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Evaluating Network Inference Methods in Terms of Their Ability to Preserve the Topology and Complexity of Genetic Networks

Authors
  • Kiani, Narsis A.
  • Zenil, Hector
  • Olczak, Jakub
  • Tegnér, Jesper
Type
Preprint
Publication Date
Dec 11, 2015
Submission Date
Dec 03, 2015
Identifiers
arXiv ID: 1512.01088
Source
arXiv
License
Yellow
External links

Abstract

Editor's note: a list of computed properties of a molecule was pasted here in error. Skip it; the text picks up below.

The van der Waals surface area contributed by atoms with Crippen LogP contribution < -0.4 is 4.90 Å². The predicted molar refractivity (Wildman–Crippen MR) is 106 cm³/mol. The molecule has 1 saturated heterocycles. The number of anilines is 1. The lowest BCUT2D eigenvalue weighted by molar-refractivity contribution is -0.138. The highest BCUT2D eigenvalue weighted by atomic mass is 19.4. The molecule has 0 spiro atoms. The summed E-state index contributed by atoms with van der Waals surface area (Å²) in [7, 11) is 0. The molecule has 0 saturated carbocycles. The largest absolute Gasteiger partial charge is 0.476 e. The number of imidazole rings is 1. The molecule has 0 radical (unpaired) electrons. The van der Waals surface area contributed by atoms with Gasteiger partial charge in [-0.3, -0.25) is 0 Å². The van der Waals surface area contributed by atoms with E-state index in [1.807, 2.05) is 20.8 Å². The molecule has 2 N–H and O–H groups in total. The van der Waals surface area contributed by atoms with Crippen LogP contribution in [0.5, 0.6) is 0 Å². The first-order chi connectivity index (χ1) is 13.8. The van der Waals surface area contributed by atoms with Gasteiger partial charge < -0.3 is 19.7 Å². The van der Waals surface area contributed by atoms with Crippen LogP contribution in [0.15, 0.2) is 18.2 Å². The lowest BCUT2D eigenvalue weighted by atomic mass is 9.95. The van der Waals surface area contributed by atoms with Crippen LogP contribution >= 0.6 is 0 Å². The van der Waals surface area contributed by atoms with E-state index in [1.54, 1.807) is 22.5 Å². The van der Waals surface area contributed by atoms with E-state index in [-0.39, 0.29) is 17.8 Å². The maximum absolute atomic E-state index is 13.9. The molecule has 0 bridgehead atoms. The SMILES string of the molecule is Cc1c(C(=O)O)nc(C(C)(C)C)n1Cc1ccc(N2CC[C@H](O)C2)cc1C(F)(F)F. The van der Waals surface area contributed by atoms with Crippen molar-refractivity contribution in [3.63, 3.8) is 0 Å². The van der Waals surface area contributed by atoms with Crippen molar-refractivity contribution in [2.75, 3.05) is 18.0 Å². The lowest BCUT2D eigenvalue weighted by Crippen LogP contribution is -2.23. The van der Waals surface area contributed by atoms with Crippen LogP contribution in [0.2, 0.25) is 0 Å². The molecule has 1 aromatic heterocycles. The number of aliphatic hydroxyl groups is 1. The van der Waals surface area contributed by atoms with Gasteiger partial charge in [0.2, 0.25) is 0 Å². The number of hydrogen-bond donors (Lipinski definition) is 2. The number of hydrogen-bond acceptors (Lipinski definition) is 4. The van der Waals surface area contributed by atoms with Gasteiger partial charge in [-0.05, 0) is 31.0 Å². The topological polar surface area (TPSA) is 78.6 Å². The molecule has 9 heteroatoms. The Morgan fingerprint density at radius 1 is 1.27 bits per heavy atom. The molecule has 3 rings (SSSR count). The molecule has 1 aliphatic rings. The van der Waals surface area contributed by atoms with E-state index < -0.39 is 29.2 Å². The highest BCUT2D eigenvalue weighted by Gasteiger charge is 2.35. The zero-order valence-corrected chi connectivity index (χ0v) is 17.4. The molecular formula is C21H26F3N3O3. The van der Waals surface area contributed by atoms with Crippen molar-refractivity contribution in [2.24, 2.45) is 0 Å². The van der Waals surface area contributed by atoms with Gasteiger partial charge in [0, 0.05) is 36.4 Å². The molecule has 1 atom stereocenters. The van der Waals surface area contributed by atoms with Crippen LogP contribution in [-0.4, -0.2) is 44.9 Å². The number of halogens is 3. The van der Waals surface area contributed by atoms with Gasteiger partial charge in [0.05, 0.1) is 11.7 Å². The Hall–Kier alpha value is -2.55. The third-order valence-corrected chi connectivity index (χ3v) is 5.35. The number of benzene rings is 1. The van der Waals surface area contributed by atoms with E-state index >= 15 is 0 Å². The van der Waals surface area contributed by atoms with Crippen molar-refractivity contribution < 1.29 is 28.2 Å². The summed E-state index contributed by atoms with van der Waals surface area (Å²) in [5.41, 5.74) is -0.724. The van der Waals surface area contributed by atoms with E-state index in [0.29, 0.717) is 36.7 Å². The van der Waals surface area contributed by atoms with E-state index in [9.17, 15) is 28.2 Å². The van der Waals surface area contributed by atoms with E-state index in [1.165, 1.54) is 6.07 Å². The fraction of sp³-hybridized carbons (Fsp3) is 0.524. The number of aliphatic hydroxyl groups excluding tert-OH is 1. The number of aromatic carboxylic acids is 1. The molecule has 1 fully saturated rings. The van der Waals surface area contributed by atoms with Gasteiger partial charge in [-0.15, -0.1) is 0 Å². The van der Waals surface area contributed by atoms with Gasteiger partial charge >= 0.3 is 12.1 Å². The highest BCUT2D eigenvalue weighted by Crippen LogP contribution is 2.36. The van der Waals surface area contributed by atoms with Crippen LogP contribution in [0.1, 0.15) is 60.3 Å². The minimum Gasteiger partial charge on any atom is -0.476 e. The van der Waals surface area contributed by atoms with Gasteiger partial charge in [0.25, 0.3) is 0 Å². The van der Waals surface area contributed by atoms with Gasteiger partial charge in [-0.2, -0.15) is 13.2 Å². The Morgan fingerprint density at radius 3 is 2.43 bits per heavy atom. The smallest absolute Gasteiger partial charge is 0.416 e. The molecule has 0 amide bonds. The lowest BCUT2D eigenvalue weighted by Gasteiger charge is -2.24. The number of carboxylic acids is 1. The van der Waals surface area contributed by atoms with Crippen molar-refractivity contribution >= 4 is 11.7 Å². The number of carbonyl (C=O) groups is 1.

Network inference is a rapidly advancing field, with new methods being proposed on a regular basis. Understanding the advantages and limitations of different network inference methods is key to their effective application in different circumstances. The common structural properties shared by diverse networks naturally pose a challenge when it comes to devising accurate inference methods, but surprisingly, there is a paucity of comparison and evaluation methods. Historically, every new methodology has only been tested against \textit{gold standard} (true values) purpose-designed synthetic and real-world (validated) biological networks. In this paper we aim to assess the impact of taking into consideration aspects of topological and information content in the evaluation of the final accuracy of an inference procedure. Specifically, we will compare the best inference methods, in both graph-theoretic and information-theoretic terms, for preserving topological properties and the original information content of synthetic and biological networks. New methods for performance comparison are introduced by borrowing ideas from gene set enrichment analysis and by applying concepts from algorithmic complexity. Experimental results show that no individual algorithm outperforms all others in all cases, and that the challenging and non-trivial nature of network inference is evident in the struggle of some of the algorithms to turn in a performance that is superior to random guesswork. Therefore special care should be taken to suit the method to the purpose at hand. Finally, we show that evaluations from data generated using different underlying topologies have different signatures that can be used to better choose a network reconstruction method.

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